“Yeah, pretty much,” Susan said. “Or they end up getting hurt, because there is only so far you can go with running alone.” “I used to love running, it helped clear my head, felt really good and set my day up right, but it never gave me the toned physique that I really wanted.” “Then I discovered the benefits of lifting weights and metabolic conditioning, that’s truly what helped transform my physique.”
“So you’re saying that I should lift weights now?” Sally asked.
“Yes in a manner of speaking, yes,” Susan said frankly. “You need to start learning some basic resistance training movements in order to build up your body, your foundation, in order to keep on losing weight.” “It’s not that you want to discontinue running, maybe for a time while you get used to lifting and get your body stronger and fitter, but you need to switch gears.” “Running is a cardiovascular exercise, which means it targets mainly the heart and lungs. It improves your overall level of oxygen utilization, but doesn’t really train the muscles to get stronger and leaner.”
“That makes sense,” Sally said, nodding her head.
“Running is great for burning calories, but over time running becomes too easy for the body. Especially when you’re only doing a certain distance or time frame,” Susan remarked casually. “If you continue doing the same thing over and over again, how can you expect the same results?”
“Umm, I never thought of it that way,” Sally said, “I just thought that the more calories I burned, the more weight I would lose.” “Is that not right?”
“Not exactly,” Susan replied. “The body is a very malleable machine that become adapted to whatever you’re doing to it.” “It knows when you’re going for a long run in the morning and gets used to doing the same thing over and over. Pretty soon it’s not going to burn the same amount of calories that it used to, which is why you’re not losing any more weight. You have to find a way to bring up the intensity or the difficulty of the exercise, either by doing more time or more distance running.” “And at this point I don’t think you can handle more running without developing some more muscle and getting those hips more mobile.”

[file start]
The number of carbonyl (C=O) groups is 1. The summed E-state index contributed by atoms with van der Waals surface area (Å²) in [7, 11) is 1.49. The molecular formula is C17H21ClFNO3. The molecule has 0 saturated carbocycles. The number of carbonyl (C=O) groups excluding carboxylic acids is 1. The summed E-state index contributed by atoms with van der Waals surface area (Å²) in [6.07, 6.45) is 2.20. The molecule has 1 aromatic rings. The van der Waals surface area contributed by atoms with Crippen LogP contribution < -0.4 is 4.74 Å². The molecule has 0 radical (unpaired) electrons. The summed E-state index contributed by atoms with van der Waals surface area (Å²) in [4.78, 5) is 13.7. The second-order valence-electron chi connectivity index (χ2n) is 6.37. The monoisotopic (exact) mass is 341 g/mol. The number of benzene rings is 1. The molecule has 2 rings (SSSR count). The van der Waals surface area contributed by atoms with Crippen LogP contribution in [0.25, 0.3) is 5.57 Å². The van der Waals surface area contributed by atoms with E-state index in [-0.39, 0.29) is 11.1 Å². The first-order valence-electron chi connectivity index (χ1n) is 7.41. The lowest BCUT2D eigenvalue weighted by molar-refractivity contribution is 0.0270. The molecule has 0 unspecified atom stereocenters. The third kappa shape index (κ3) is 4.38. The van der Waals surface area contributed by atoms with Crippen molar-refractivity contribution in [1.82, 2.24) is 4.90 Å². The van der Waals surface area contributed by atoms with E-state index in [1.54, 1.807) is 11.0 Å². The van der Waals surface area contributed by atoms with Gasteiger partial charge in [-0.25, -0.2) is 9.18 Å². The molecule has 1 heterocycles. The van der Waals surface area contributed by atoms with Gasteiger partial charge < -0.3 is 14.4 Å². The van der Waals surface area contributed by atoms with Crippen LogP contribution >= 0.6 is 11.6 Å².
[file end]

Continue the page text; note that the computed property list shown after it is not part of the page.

“Yeah, I don’t think I can run anymore than I already am; the time and length of my run in the morning allows me just enough time to get to work,” Sally said.
The Beauty of Resistance Training
“You see that’s the beauty of cross training,” Susan said, taking another sip of coffee, “You get the best of both worlds.” “Resistance training stays at the same intensity all the time, as long as you’re adding resistance or increasing the weights slowly over time, it’s always the same intensity, TOUGH!” “Not only that but it helps you build lean muscle tissue that burns more calories at rest.” “That way you don’t have to add time or distance into your workouts, you’re just keeping the intensity high for the body all the time.”
“Yeah, maybe that could help take care of these flabby arms of mine,” Sally laughed.
“Of course,” Susan said, “It’s all very manageable and easy to incorporate into your daily routine.” “Simply start off slow and steady learning a couple new movements and work to get stronger in those movements over time.”
“But what should I start with,” Sally asked. “I get the principle, but how do I know what direction to go?” “It’s all so new and I’m not sure what I’ll have time for.”
“Well, you should start with what you’re comfortable with, but it’ll be much faster if you hire a trainer or join a gym with some knowledgeable staff to give you a hand if necessary,” Susan said. “But at this point I’m sure you’d do fine with a little bit of mobility work before going on your runs and some bodyweight resistance exercises.” “Here try these exercises out first and get stronger at home first, then you can work on going to the gym to get even stronger,” Susan said, grabbing a napkin and pen from her purse.
“You don’t want me to join a gym right away,” Sally asked.
“Not if you’re not ready for it,” Susan said, “But eventually it’d be a good idea to get a membership somewhere with some knowledgeable staff who can help motivate you and teach you the right way to do things.” “The key thing is to increase your intensity over time, learn to move your body the right way and create a foundation of strength to help your body get stronger and more mobile,” Susan said, finishing her scribbling.
Susan handed Sally the napkin.
“There you go Sally,” Susan said. “I hope this helps a bit, but realize creating a foundation takes time, effort and consistency.” “Don’t get too caught up in the quick-easy-fixes, they don’t last the test of time. Proper training and nutrition will get you where you want to be.” “Alright, I have to get going now,” Susan said, finishing her last bit of coffee. “It’s been great catching up, and I’ll see you next time.”
“Thanks, Susan,” Sally said. “I appreciate the advice.”
-CPT SMASH – Remember nothing worth doing is easy and running can get pretty easy after a while, but at the same time it can lead to injuries. Try a mix of weights, long-slow cardio and sprint-type activities for better weight loss results.